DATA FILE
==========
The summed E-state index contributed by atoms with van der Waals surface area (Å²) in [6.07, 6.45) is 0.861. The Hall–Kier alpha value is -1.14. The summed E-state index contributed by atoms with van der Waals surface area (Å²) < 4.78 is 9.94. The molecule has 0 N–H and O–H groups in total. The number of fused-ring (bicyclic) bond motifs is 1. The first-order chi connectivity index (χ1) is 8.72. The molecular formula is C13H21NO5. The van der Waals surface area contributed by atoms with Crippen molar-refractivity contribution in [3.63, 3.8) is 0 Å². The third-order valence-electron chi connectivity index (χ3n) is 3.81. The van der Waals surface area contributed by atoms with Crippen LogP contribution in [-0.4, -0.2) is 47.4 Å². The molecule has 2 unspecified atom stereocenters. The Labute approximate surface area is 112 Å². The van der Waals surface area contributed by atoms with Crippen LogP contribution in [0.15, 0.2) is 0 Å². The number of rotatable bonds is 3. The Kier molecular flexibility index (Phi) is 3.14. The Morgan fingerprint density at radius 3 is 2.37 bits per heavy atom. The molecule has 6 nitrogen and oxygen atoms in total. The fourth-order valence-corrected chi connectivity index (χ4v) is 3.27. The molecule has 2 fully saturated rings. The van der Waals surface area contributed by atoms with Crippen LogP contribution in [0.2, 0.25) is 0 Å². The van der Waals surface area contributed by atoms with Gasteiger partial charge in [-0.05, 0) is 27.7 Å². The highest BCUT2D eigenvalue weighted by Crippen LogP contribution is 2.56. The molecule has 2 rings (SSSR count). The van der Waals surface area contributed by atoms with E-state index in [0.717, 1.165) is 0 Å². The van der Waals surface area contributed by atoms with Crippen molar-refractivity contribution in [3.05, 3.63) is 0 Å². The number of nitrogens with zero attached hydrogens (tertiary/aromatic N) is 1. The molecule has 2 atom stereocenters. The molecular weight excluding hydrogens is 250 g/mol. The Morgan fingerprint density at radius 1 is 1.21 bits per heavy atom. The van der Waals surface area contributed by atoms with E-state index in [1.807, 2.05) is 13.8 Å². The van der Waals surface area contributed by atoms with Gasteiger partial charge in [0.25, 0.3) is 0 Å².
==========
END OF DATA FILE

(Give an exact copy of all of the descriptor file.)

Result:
The summed E-state index contributed by atoms with van der Waals surface area (Å²) in [6.07, 6.45) is 0.861. The Hall–Kier alpha value is -1.14. The summed E-state index contributed by atoms with van der Waals surface area (Å²) < 4.78 is 9.94. The molecule has 0 N–H and O–H groups in total. The number of fused-ring (bicyclic) bond motifs is 1. The first-order chi connectivity index (χ1) is 8.72. The molecular formula is C13H21NO5. The van der Waals surface area contributed by atoms with Crippen molar-refractivity contribution in [3.63, 3.8) is 0 Å². The third-order valence-electron chi connectivity index (χ3n) is 3.81. The van der Waals surface area contributed by atoms with Crippen LogP contribution in [-0.4, -0.2) is 47.4 Å². The molecule has 2 unspecified atom stereocenters. The Labute approximate surface area is 112 Å². The van der Waals surface area contributed by atoms with Crippen LogP contribution in [0.15, 0.2) is 0 Å². The number of rotatable bonds is 3. The Kier molecular flexibility index (Phi) is 3.14. The Morgan fingerprint density at radius 3 is 2.37 bits per heavy atom. The molecule has 6 nitrogen and oxygen atoms in total. The fourth-order valence-corrected chi connectivity index (χ4v) is 3.27. The molecule has 2 fully saturated rings. The van der Waals surface area contributed by atoms with Crippen LogP contribution in [0.2, 0.25) is 0 Å². The van der Waals surface area contributed by atoms with Gasteiger partial charge in [-0.05, 0) is 27.7 Å². The highest BCUT2D eigenvalue weighted by Crippen LogP contribution is 2.56. The molecule has 2 rings (SSSR count). The van der Waals surface area contributed by atoms with E-state index in [0.717, 1.165) is 0 Å². The van der Waals surface area contributed by atoms with Crippen molar-refractivity contribution in [3.05, 3.63) is 0 Å². The number of nitrogens with zero attached hydrogens (tertiary/aromatic N) is 1. The molecule has 2 atom stereocenters. The molecular weight excluding hydrogens is 250 g/mol. The Morgan fingerprint density at radius 1 is 1.21 bits per heavy atom. The van der Waals surface area contributed by atoms with E-state index in [1.807, 2.05) is 13.8 Å². The van der Waals surface area contributed by atoms with Gasteiger partial charge in [0.25, 0.3) is 0 Å².